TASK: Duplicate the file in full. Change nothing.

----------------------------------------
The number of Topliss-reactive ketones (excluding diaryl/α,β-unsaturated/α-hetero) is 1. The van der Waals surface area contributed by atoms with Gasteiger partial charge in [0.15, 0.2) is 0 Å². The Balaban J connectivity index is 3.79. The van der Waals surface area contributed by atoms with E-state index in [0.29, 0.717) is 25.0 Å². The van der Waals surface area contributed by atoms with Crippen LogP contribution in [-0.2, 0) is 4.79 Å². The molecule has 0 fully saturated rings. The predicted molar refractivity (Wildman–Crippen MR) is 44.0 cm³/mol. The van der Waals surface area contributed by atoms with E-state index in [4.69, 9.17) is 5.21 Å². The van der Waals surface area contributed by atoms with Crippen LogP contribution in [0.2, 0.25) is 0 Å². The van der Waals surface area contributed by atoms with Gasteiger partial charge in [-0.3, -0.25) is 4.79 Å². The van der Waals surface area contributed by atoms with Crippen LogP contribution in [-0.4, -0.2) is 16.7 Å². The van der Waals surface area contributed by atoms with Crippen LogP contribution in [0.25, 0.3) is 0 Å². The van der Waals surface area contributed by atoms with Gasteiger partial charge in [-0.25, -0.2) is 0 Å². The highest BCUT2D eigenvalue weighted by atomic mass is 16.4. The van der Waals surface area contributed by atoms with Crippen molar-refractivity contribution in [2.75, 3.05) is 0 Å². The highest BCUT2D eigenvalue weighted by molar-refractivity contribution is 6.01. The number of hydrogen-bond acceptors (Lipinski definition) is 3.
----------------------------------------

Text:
The number of Topliss-reactive ketones (excluding diaryl/α,β-unsaturated/α-hetero) is 1. The van der Waals surface area contributed by atoms with Gasteiger partial charge in [0.15, 0.2) is 0 Å². The Balaban J connectivity index is 3.79. The van der Waals surface area contributed by atoms with E-state index in [0.29, 0.717) is 25.0 Å². The van der Waals surface area contributed by atoms with Crippen LogP contribution in [-0.2, 0) is 4.79 Å². The molecule has 0 fully saturated rings. The predicted molar refractivity (Wildman–Crippen MR) is 44.0 cm³/mol. The van der Waals surface area contributed by atoms with E-state index in [4.69, 9.17) is 5.21 Å². The van der Waals surface area contributed by atoms with Crippen LogP contribution in [0.2, 0.25) is 0 Å². The van der Waals surface area contributed by atoms with Gasteiger partial charge in [-0.3, -0.25) is 4.79 Å². The van der Waals surface area contributed by atoms with Crippen LogP contribution in [-0.4, -0.2) is 16.7 Å². The van der Waals surface area contributed by atoms with Crippen LogP contribution in [0.25, 0.3) is 0 Å². The van der Waals surface area contributed by atoms with Gasteiger partial charge in [-0.25, -0.2) is 0 Å². The highest BCUT2D eigenvalue weighted by atomic mass is 16.4. The van der Waals surface area contributed by atoms with Crippen molar-refractivity contribution in [2.75, 3.05) is 0 Å². The highest BCUT2D eigenvalue weighted by molar-refractivity contribution is 6.01. The number of hydrogen-bond acceptors (Lipinski definition) is 3.